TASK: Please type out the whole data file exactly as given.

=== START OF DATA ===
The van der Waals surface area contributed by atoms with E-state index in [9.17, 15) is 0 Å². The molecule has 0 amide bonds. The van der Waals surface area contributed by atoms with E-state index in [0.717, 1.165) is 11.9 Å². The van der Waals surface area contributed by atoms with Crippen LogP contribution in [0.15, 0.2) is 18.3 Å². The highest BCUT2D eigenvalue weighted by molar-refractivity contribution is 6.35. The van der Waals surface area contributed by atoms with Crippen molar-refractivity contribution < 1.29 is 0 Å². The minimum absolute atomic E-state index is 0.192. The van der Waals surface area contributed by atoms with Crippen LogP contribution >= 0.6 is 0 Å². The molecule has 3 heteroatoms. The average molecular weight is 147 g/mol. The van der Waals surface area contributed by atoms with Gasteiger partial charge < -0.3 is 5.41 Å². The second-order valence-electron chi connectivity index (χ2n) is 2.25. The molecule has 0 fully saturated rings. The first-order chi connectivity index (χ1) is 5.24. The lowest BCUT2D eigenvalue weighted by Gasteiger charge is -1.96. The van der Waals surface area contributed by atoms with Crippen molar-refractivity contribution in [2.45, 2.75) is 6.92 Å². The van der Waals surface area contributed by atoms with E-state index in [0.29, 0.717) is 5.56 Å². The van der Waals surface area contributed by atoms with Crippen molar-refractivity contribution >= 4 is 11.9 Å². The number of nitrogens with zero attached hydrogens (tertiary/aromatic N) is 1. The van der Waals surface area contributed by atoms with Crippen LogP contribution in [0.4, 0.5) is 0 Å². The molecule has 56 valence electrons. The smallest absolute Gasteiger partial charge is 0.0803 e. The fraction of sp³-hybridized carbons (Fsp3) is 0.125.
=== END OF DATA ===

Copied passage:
The van der Waals surface area contributed by atoms with E-state index in [9.17, 15) is 0 Å². The molecule has 0 amide bonds. The van der Waals surface area contributed by atoms with E-state index in [0.717, 1.165) is 11.9 Å². The van der Waals surface area contributed by atoms with Crippen LogP contribution in [0.15, 0.2) is 18.3 Å². The highest BCUT2D eigenvalue weighted by molar-refractivity contribution is 6.35. The van der Waals surface area contributed by atoms with Crippen molar-refractivity contribution < 1.29 is 0 Å². The minimum absolute atomic E-state index is 0.192. The van der Waals surface area contributed by atoms with Crippen LogP contribution >= 0.6 is 0 Å². The molecule has 3 heteroatoms. The average molecular weight is 147 g/mol. The van der Waals surface area contributed by atoms with Gasteiger partial charge < -0.3 is 5.41 Å². The second-order valence-electron chi connectivity index (χ2n) is 2.25. The molecule has 0 fully saturated rings. The first-order chi connectivity index (χ1) is 5.24. The lowest BCUT2D eigenvalue weighted by Gasteiger charge is -1.96. The van der Waals surface area contributed by atoms with Crippen molar-refractivity contribution in [2.45, 2.75) is 6.92 Å². The van der Waals surface area contributed by atoms with E-state index in [0.29, 0.717) is 5.56 Å². The van der Waals surface area contributed by atoms with Crippen molar-refractivity contribution >= 4 is 11.9 Å². The number of nitrogens with zero attached hydrogens (tertiary/aromatic N) is 1. The van der Waals surface area contributed by atoms with Crippen LogP contribution in [0.4, 0.5) is 0 Å². The molecule has 56 valence electrons. The smallest absolute Gasteiger partial charge is 0.0803 e. The fraction of sp³-hybridized carbons (Fsp3) is 0.125.